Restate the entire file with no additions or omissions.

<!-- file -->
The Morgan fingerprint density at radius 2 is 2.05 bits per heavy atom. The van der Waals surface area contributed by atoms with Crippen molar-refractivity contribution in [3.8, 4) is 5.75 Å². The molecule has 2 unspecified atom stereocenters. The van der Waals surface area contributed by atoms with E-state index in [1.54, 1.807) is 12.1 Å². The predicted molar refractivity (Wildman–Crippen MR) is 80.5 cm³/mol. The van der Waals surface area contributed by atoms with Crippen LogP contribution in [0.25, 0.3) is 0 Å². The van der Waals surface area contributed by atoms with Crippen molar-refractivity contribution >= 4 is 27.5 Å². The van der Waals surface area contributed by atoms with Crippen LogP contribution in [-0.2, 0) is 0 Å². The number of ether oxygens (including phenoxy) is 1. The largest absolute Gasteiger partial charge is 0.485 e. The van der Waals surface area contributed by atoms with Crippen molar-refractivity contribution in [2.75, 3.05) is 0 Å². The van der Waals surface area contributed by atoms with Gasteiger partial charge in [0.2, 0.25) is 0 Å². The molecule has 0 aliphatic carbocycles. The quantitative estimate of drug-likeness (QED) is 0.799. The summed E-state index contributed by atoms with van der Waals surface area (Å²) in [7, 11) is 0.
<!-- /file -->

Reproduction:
The Morgan fingerprint density at radius 2 is 2.05 bits per heavy atom. The van der Waals surface area contributed by atoms with Crippen molar-refractivity contribution in [3.8, 4) is 5.75 Å². The molecule has 2 unspecified atom stereocenters. The van der Waals surface area contributed by atoms with E-state index in [1.54, 1.807) is 12.1 Å². The predicted molar refractivity (Wildman–Crippen MR) is 80.5 cm³/mol. The van der Waals surface area contributed by atoms with Crippen LogP contribution in [0.25, 0.3) is 0 Å². The van der Waals surface area contributed by atoms with Crippen molar-refractivity contribution >= 4 is 27.5 Å². The van der Waals surface area contributed by atoms with Crippen LogP contribution in [-0.2, 0) is 0 Å². The number of ether oxygens (including phenoxy) is 1. The largest absolute Gasteiger partial charge is 0.485 e. The van der Waals surface area contributed by atoms with Crippen molar-refractivity contribution in [2.75, 3.05) is 0 Å². The van der Waals surface area contributed by atoms with Gasteiger partial charge in [0.2, 0.25) is 0 Å². The molecule has 0 aliphatic carbocycles. The quantitative estimate of drug-likeness (QED) is 0.799. The summed E-state index contributed by atoms with van der Waals surface area (Å²) in [7, 11) is 0.